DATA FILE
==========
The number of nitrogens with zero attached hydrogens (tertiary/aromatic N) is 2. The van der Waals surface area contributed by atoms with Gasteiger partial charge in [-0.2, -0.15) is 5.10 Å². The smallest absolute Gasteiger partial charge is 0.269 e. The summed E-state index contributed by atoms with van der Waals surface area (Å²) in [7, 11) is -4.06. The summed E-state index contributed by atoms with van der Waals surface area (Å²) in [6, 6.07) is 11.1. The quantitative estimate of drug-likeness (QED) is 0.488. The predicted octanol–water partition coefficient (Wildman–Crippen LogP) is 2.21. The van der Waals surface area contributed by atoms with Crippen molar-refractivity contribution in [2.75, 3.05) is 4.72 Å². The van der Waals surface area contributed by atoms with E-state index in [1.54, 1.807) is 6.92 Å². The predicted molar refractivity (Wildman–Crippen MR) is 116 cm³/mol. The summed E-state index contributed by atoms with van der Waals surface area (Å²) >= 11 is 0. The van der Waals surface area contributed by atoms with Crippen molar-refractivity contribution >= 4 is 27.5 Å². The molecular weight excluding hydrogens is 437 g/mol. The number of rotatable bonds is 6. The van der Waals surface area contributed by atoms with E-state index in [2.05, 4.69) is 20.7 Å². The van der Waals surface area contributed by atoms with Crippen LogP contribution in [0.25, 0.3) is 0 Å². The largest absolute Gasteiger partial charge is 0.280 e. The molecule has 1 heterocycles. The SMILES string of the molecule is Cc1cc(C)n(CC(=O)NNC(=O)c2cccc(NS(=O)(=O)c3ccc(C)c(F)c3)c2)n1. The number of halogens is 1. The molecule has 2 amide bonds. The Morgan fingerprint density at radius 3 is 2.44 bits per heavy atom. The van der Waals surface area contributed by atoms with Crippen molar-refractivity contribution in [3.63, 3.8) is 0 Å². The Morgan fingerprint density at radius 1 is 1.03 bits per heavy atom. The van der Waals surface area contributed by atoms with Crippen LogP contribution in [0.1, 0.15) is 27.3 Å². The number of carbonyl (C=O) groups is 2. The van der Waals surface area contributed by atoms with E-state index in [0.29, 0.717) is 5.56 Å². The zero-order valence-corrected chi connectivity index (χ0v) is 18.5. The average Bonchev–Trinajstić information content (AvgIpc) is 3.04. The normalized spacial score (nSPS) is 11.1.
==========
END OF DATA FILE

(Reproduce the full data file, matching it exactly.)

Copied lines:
The number of nitrogens with zero attached hydrogens (tertiary/aromatic N) is 2. The van der Waals surface area contributed by atoms with Gasteiger partial charge in [-0.2, -0.15) is 5.10 Å². The smallest absolute Gasteiger partial charge is 0.269 e. The summed E-state index contributed by atoms with van der Waals surface area (Å²) in [7, 11) is -4.06. The summed E-state index contributed by atoms with van der Waals surface area (Å²) in [6, 6.07) is 11.1. The quantitative estimate of drug-likeness (QED) is 0.488. The predicted octanol–water partition coefficient (Wildman–Crippen LogP) is 2.21. The van der Waals surface area contributed by atoms with Crippen molar-refractivity contribution in [2.75, 3.05) is 4.72 Å². The van der Waals surface area contributed by atoms with E-state index in [1.54, 1.807) is 6.92 Å². The predicted molar refractivity (Wildman–Crippen MR) is 116 cm³/mol. The summed E-state index contributed by atoms with van der Waals surface area (Å²) >= 11 is 0. The van der Waals surface area contributed by atoms with Crippen molar-refractivity contribution >= 4 is 27.5 Å². The molecular weight excluding hydrogens is 437 g/mol. The number of rotatable bonds is 6. The van der Waals surface area contributed by atoms with E-state index in [2.05, 4.69) is 20.7 Å². The van der Waals surface area contributed by atoms with Crippen LogP contribution in [0.25, 0.3) is 0 Å². The largest absolute Gasteiger partial charge is 0.280 e. The molecule has 1 heterocycles. The SMILES string of the molecule is Cc1cc(C)n(CC(=O)NNC(=O)c2cccc(NS(=O)(=O)c3ccc(C)c(F)c3)c2)n1. The number of halogens is 1. The molecule has 2 amide bonds. The Morgan fingerprint density at radius 3 is 2.44 bits per heavy atom. The van der Waals surface area contributed by atoms with Crippen molar-refractivity contribution in [3.63, 3.8) is 0 Å². The Morgan fingerprint density at radius 1 is 1.03 bits per heavy atom. The van der Waals surface area contributed by atoms with Crippen LogP contribution in [0.1, 0.15) is 27.3 Å². The number of carbonyl (C=O) groups is 2. The van der Waals surface area contributed by atoms with E-state index in [0.29, 0.717) is 5.56 Å². The zero-order valence-corrected chi connectivity index (χ0v) is 18.5. The average Bonchev–Trinajstić information content (AvgIpc) is 3.04. The normalized spacial score (nSPS) is 11.1.